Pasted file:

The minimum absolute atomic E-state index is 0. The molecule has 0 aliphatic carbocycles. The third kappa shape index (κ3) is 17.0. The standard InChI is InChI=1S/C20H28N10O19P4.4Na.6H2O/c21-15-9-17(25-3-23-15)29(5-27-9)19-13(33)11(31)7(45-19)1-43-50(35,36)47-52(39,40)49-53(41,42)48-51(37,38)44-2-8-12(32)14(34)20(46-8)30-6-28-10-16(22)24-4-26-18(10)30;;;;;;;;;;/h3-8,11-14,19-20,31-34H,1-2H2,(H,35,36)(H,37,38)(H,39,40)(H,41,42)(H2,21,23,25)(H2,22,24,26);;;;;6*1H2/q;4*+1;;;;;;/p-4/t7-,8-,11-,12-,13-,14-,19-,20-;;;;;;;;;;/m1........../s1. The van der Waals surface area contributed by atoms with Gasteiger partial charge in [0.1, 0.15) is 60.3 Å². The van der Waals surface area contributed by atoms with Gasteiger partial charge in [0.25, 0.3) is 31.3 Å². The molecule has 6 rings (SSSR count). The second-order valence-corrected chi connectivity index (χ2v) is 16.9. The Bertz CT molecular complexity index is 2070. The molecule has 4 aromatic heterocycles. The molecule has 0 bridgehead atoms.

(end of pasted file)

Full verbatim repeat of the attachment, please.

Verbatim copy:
The minimum absolute atomic E-state index is 0. The molecule has 0 aliphatic carbocycles. The third kappa shape index (κ3) is 17.0. The standard InChI is InChI=1S/C20H28N10O19P4.4Na.6H2O/c21-15-9-17(25-3-23-15)29(5-27-9)19-13(33)11(31)7(45-19)1-43-50(35,36)47-52(39,40)49-53(41,42)48-51(37,38)44-2-8-12(32)14(34)20(46-8)30-6-28-10-16(22)24-4-26-18(10)30;;;;;;;;;;/h3-8,11-14,19-20,31-34H,1-2H2,(H,35,36)(H,37,38)(H,39,40)(H,41,42)(H2,21,23,25)(H2,22,24,26);;;;;6*1H2/q;4*+1;;;;;;/p-4/t7-,8-,11-,12-,13-,14-,19-,20-;;;;;;;;;;/m1........../s1. The van der Waals surface area contributed by atoms with Gasteiger partial charge in [0.1, 0.15) is 60.3 Å². The van der Waals surface area contributed by atoms with Gasteiger partial charge in [0.25, 0.3) is 31.3 Å². The molecule has 6 rings (SSSR count). The second-order valence-corrected chi connectivity index (χ2v) is 16.9. The Bertz CT molecular complexity index is 2070. The molecule has 4 aromatic heterocycles. The molecule has 0 bridgehead atoms.